Northern England passes by outside the window. We are travelling across the Pennines from Manchester to Leeds, a journey I used to take from home in Lancashire to university in Yorkshire. Crossing the great divide. Lotte asks me what has changed. Not much, I say, as we look down on suburban back gardens and their trampolines, the overgrown edgelands between the tracks and the back fence a tangle of bushes, brambles and fly-tipped waste. Across the rooftops we spy a cricket pitch and a primary school. 20th century blocks of flats and more modern, sandstone-coloured new-build estates. Shipping containers and a mechanic’s yard. An ice cream van under an overcast sky. Pink and white blossom adding colour to the scene. Continue reading
For the past few months I have been walking the outskirts of Berlin for a new book project. Along the way I published a series of postcards from the edge here on Under a Grey Sky. The walks are now completed, and you can find the postcard archive here. Now I just need to write the book…
Outside the old brewery friends gather in the spring sunshine, taking a seat on one of the benches that line the waterfront north of Spandau’s old town. There has not been beer produced here for a long time. Instead, the old brewery has been transformed, with a mix of re-purposed old red-brick buildings and architecturally complementary new-builds to create a harbourside complex of apartments and a ‘premium residence’ old people’s home, with restaurants and cafes on the ground floor. The view from the upper floors includes both the citadel and the power stations beyond.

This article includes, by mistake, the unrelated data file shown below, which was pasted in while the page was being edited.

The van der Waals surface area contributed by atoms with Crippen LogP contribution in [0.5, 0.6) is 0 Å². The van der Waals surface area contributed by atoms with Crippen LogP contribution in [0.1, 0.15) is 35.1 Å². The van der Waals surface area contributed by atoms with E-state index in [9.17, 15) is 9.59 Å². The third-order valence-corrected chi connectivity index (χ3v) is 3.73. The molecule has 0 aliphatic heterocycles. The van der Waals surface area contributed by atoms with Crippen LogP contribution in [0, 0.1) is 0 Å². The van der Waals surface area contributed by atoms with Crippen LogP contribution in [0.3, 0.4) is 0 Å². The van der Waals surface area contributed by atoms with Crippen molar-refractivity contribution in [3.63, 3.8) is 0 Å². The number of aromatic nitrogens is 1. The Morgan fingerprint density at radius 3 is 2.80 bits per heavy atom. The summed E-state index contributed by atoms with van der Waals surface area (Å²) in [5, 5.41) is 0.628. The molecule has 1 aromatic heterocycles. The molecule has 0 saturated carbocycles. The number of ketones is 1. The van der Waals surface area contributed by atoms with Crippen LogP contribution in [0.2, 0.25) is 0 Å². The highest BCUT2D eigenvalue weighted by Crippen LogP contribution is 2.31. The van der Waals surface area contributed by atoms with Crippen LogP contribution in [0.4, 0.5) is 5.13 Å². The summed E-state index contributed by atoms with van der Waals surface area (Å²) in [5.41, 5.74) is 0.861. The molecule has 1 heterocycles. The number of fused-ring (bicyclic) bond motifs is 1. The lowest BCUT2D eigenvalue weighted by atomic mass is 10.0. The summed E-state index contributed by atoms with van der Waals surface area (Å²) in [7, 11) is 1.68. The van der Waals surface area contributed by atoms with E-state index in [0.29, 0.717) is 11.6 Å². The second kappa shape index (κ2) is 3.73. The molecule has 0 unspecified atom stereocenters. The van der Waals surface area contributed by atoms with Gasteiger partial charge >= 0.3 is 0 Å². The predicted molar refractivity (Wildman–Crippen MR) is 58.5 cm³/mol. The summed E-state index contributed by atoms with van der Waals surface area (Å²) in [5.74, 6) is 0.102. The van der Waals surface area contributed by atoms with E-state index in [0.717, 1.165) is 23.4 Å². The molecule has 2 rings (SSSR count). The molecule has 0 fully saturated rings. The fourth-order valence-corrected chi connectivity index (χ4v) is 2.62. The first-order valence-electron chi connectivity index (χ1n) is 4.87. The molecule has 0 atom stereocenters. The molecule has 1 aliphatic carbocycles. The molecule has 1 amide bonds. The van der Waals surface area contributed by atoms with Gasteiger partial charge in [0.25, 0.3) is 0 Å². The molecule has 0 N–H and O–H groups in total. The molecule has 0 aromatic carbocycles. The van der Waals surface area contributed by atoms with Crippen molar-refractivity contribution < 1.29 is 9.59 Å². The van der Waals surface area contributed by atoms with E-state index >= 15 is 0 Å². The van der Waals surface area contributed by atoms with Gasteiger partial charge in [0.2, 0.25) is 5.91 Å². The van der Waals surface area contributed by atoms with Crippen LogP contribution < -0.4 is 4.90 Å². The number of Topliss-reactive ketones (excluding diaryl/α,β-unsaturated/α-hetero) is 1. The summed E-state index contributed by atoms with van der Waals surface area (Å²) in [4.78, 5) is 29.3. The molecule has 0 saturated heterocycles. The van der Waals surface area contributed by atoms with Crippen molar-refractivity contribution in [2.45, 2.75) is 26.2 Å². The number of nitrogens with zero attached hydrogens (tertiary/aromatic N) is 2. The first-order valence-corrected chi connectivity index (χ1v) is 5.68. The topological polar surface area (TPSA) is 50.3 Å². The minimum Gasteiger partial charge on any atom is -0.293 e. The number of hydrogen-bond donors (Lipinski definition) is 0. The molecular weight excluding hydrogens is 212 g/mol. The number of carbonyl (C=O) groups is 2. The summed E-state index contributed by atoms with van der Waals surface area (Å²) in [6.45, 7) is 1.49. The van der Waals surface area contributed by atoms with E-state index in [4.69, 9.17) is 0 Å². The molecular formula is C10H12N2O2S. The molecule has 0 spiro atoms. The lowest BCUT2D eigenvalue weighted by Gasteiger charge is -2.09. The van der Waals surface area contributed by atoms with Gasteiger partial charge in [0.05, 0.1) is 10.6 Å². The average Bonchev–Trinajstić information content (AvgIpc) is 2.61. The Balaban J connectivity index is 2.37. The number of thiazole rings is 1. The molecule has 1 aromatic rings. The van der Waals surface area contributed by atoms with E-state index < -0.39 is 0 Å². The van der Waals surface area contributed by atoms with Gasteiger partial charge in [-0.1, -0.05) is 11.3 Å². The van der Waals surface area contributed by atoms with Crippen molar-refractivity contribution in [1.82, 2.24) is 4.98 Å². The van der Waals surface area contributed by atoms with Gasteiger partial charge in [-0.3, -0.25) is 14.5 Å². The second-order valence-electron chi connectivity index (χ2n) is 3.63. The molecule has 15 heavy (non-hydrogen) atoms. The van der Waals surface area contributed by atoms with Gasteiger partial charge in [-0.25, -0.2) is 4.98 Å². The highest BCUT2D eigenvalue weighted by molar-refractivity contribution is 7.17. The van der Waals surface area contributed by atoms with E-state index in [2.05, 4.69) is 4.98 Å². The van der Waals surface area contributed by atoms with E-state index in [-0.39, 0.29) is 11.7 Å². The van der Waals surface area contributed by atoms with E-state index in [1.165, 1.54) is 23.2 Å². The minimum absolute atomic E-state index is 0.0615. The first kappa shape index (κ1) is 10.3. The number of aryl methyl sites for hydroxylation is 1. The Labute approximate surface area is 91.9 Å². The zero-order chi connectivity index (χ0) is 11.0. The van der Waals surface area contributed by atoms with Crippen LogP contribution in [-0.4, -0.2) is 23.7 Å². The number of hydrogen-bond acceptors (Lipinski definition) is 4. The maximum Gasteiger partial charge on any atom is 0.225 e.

An iron bridge takes me across the river to an island. The remnants of an armaments factory still stand, re-purposed during the Cold War to store the reserves of the West Berlin government should the USSR attempt another blockade of the island city. Now the warehouses and factory spaces are used for events, part of a multi-million euro plan to re-invent this island on the Havel as a residential and commercial zone. The landscaped paths and gardens are ready and waiting. As are the jetties and landing stages. Only the apartments remain imaginary; depicted on a billboard that stands on the edge of a muddy expanse of wasteland.
The re-imagining and re-purposing of places and spaces built for very different uses can take time. Off the island once more, the old industrial complexes that fuelled the rapid rise of Berlin in the second half of the 19th century are now less about making things and more about providing space for those 21st century activities that have square metres as the highest priority when it comes to real estate. Film studios and storage halls (private and commercial). Indoor football pitches and paintball. Logistics companies and winter parking for campervans. Infrastructure is still important, but whereas once it was the canal, the river and the railway, it is now access to the autobahn and a pledge of high speed internet access that is offered up outside properties with square metres to spare.
Lots of space, but little passing traffic. A red kite hovers above a fenced-off strip of marshy land, that somehow escaped the city’s relentless advance. Apart from the odd car on the main road, there is little other movement to catch the eye. No one waits at the bus stop. No one is following me along the pavement. And across the street the billboards stand empty. In this corner of the outskirts, on a weekday morning, there is no one to advertise to.